Leslie G37

January 1, 2010

0.000gp0110_gearT1020DESPITE BEING DESIGNED FOR KEYBOARDS, THE Leslie rotary speaker has played a major role in creating some of the most memorable guitar sounds around. Listen to Eric Clapton on “While My Guitar Gently Weeps,” Stevie Ray Vaughan on “Cold Shot,” or Hendrix on “Little Wing,”—they all used a Leslie to create those swirling tones. The new G37 is the first Leslie to be designed specifically for guitar. As with the keyboard version, it contains a pair of motor-driven rotors: one at the top of the cabinet that uses a compression driver and special double horn, and a larger one on the bottom that takes the sound from a stationary 12" speaker and disperses it though a rotating cylinder with an opening on one side. The “chorusing” effect created when sounds are whirled around a room is lusher and more 3-D than any static system can deliver—the only real downside is the machinery that’s required to generate a real Doppler sound effect. The G37 doesn’t solve that problem entirely. Yes it’s more compact than the big wooden Leslies of yore, but at just over 100 lbs, its still a serious thing to carry and it has no casters.

Inside the G37 is a 100-watt solid-state power amp that’s fed by a tube preamp. The two channels share a set of Bass, Mid, and Treble controls. Additionally the Clean channel has a Volume control, while the Overdrive channel sports Gain, Volume, and Contour controls. You can change channels with a panel-mounted switch or via an optional footswitch. The included two-button footswitch starts or stops the rotors and toggles between two different speeds that you preset with the low/high speed controls. If you get the optional V20RT speed pedal, you can vary the speeds infinitely—something that hasn’t been possible on other Leslie speakers. Also worth noting is that you can’t connect the G37 to an external amplifier. (If you want to be able to do that you’ll need the G27 model, which is the same as the G37 but without an internal amp.)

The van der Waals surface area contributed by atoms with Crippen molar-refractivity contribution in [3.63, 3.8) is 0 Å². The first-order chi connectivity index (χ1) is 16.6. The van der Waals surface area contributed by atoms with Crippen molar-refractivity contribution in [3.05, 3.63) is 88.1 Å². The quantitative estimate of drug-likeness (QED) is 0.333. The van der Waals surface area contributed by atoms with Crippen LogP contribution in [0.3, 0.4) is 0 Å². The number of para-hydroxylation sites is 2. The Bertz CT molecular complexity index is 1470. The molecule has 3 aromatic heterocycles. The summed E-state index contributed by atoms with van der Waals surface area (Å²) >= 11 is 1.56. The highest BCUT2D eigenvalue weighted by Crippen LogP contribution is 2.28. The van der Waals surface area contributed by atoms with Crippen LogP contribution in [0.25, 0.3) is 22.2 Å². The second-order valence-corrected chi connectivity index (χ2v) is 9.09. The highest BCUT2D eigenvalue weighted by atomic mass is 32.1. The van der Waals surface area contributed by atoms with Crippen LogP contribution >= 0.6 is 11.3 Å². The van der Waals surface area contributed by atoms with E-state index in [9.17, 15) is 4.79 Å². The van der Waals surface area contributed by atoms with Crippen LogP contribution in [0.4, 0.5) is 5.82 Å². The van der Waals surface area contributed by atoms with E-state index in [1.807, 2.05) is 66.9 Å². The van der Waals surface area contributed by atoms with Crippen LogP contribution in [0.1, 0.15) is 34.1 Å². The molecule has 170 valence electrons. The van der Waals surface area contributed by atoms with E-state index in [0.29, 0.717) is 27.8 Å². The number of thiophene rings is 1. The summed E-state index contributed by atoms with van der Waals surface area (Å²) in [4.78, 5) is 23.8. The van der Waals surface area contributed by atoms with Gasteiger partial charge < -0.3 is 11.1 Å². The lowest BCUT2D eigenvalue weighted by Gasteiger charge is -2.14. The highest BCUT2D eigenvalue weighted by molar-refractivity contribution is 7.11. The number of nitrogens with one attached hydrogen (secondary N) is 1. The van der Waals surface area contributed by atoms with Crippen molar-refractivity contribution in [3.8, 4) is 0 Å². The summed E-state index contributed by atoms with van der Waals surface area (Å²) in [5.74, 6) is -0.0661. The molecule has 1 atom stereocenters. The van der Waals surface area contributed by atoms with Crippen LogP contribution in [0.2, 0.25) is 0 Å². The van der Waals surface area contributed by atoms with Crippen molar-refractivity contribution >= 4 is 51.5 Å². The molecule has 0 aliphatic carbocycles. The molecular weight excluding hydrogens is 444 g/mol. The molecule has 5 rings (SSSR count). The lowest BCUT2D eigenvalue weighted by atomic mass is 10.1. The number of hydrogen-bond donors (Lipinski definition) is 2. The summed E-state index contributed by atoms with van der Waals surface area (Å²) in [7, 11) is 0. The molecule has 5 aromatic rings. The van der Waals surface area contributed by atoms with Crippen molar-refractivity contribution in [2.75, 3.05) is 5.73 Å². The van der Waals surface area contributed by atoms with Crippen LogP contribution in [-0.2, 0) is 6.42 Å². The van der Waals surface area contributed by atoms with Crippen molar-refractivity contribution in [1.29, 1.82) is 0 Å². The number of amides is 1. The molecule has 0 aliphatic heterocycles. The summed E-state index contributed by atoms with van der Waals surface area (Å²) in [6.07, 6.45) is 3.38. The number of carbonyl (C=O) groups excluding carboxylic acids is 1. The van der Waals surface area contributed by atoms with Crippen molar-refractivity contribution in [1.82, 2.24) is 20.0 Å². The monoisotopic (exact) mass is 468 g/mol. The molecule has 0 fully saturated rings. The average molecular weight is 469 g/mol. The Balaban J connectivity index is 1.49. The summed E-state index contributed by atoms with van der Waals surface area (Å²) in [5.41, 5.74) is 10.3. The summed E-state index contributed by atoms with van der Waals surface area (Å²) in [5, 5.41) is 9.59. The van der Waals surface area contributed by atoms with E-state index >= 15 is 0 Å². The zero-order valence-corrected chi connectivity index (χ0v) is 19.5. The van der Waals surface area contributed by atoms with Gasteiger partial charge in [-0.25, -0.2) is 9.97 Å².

Plugging into the G37 with different singlecoil and humbucker guitars yielded some spectacular rotary effects. The dimensional sense is really something to behold— particularly if you’re used to hearing rotary simulators—and the way those textures change as the rotors speed up and slow down is so cool that it’s easy to get into pressing the Speed switch again and again to keep the effect going. Another cool thing about the G37 is how quiet its motors are. This is something you’ll most appreciate when recording, but it’s nice not to hear any significant mechanical noise other than the quiet whirring of the rotors as they spin.

0.000gp0110_gearT1021The G37’s Overdrive channel offers a range of distortion sounds when you crank up the Gain control, but these tones have a rather strident quality that’s reminiscent of solid-state amp distortion. Using lower Gain settings helps to keep these artifacts to a minimum, but if you’re serious about having some grind in your swirl, consider using a distortion pedal in front of the G37. The Clean channel is very pure sounding and it adds no coloration to the rotary sounds other than what you dial in with the 3-band EQ.

In order to optimize the G37’s utility as a guitar amp, the speakers come to a halt facing forward when you switch off the rotary effect. Although this pumps out the sound in the right direction, the signal is still being fed though a downward firing 12 and a highfrequency horn. Could you use the G37 by itself to handle both straight and rotary sounds? Probably. However, the ideal situation would be to use the G37 along with a regular amp, and then route your guitar signal though an A/B/Y box so that you could switch between amp and Leslie, or use both together for an even wider sound. It’s a lot of gear to carry and set up, but if you’re serious about your swirl, adding the G37 to your rig is one of the best ways to go if you seek the ultimate rotary speaker experience.

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